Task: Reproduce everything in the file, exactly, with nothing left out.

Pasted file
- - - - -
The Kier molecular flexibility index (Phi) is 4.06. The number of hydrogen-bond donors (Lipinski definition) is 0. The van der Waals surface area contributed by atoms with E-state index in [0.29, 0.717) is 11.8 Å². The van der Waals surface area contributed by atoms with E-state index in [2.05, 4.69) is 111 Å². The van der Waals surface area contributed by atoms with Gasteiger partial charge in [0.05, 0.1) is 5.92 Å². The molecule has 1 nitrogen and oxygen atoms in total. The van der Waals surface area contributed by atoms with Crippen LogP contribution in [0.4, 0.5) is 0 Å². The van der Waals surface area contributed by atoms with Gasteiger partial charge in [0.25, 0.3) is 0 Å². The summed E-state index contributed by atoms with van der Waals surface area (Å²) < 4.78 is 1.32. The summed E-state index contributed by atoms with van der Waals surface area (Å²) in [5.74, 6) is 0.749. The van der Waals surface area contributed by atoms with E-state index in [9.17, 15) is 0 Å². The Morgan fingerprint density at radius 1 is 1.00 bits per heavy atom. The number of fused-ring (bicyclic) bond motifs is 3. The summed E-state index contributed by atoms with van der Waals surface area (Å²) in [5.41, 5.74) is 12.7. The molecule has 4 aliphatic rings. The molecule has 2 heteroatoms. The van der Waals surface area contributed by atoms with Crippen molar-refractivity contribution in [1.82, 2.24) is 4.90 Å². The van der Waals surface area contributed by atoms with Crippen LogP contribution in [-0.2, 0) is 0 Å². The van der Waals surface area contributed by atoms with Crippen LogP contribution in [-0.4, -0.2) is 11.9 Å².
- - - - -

The Kier molecular flexibility index (Phi) is 4.06. The number of hydrogen-bond donors (Lipinski definition) is 0. The van der Waals surface area contributed by atoms with E-state index in [0.29, 0.717) is 11.8 Å². The van der Waals surface area contributed by atoms with E-state index in [2.05, 4.69) is 111 Å². The van der Waals surface area contributed by atoms with Gasteiger partial charge in [0.05, 0.1) is 5.92 Å². The molecule has 1 nitrogen and oxygen atoms in total. The van der Waals surface area contributed by atoms with Crippen LogP contribution in [0.4, 0.5) is 0 Å². The van der Waals surface area contributed by atoms with Gasteiger partial charge in [0.25, 0.3) is 0 Å². The summed E-state index contributed by atoms with van der Waals surface area (Å²) < 4.78 is 1.32. The summed E-state index contributed by atoms with van der Waals surface area (Å²) in [5.74, 6) is 0.749. The van der Waals surface area contributed by atoms with E-state index in [9.17, 15) is 0 Å². The Morgan fingerprint density at radius 1 is 1.00 bits per heavy atom. The number of fused-ring (bicyclic) bond motifs is 3. The summed E-state index contributed by atoms with van der Waals surface area (Å²) in [5.41, 5.74) is 12.7. The molecule has 4 aliphatic rings. The molecule has 2 heteroatoms. The van der Waals surface area contributed by atoms with Crippen molar-refractivity contribution in [1.82, 2.24) is 4.90 Å². The van der Waals surface area contributed by atoms with Crippen LogP contribution in [-0.2, 0) is 0 Å². The van der Waals surface area contributed by atoms with Crippen LogP contribution in [-0.4, -0.2) is 11.9 Å².